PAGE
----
My next birthday is one that ends in a “0” and requires a significant celebration. Last week I was told that this, my 60th year, is one of extraordinary challenges and opportunities in areas I’ve been exploring all my life. One of those areas is fear of heights. Learning to climb poles comfortably was a huge step toward conquering that fear, but now I’m thinking about skydiving on my birthday. I’m not sure I can do it; jumping out of a plane requires REAL courage–like that of some of the women I’ve studied during March–Women’s History Month.
Like Elinor Smith, who was born just a few years before my mother. Both of them were born before women were allowed to vote in the United States. Smith set a number of aviation records when she was still in her teens. She got in trouble for at least one of those records, flying under the four bridges that spanned the East River in New York City. Ms. Smith died at 98; her obituary on National Public Radio described her as a woman who started flying lessons when she was ten years old! I had never heard of her, but for a while she was more famous and accomplished than Amelia Earhart.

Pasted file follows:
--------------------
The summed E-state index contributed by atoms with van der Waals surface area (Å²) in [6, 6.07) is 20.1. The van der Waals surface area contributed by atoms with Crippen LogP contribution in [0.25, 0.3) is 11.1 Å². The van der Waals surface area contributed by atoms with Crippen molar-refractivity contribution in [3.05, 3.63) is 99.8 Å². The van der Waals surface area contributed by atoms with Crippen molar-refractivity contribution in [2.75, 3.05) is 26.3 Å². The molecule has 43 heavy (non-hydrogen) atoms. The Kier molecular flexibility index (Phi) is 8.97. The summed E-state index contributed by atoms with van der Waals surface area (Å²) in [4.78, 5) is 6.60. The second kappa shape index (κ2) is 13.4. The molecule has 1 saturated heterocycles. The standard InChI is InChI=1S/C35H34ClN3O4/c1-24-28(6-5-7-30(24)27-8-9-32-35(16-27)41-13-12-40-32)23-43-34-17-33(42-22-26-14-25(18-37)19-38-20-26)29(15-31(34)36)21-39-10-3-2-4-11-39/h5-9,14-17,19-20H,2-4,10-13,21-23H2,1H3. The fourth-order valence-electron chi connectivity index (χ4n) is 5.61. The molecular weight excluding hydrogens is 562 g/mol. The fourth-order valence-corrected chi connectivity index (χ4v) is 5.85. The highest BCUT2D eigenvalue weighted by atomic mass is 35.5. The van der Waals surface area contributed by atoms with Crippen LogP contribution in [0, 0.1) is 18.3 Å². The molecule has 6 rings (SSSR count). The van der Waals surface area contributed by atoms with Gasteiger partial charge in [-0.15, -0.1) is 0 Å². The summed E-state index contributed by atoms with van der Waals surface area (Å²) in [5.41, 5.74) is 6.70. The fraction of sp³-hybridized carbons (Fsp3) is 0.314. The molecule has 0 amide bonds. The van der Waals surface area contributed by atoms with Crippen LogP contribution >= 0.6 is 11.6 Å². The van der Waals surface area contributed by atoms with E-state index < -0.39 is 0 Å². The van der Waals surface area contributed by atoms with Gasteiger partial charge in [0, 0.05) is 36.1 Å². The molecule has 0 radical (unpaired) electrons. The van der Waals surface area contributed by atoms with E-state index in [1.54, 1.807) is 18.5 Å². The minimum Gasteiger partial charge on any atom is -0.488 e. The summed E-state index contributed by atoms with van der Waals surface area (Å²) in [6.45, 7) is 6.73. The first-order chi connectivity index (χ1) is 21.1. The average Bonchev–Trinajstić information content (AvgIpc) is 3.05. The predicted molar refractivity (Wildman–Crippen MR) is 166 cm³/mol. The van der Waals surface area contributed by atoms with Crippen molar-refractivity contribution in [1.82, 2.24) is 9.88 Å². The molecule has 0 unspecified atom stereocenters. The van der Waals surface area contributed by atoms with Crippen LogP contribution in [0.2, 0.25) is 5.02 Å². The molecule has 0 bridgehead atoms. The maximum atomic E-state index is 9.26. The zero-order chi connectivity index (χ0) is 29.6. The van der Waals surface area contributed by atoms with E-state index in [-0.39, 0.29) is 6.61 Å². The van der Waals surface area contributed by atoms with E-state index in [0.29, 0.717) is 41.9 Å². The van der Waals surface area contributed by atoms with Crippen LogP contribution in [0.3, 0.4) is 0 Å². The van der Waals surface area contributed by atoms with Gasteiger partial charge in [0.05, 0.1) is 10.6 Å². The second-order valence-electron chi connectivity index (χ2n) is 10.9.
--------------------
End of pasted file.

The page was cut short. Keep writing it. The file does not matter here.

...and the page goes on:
It might be hard to believe that women did these things nearly 100 years ago, but women have been flying since 1784 when Elisabeth Thible went up in a hot air balloon. Such achievements did not come easily. Women have fought for the right to do them. Winged Victory is a great place to learn more about the fight, as it was and continues.
During the long winter, I read a book called “Gone to Soldiers.” One of the characters was a woman who ferried planes from factories to air force bases. The women were never recognized as military personnel until 1977! They received few benefits for their work, but they loved to fly and wanted to contribute to the war effort.
Here’s hoping that each of us can learn to fly in her own way!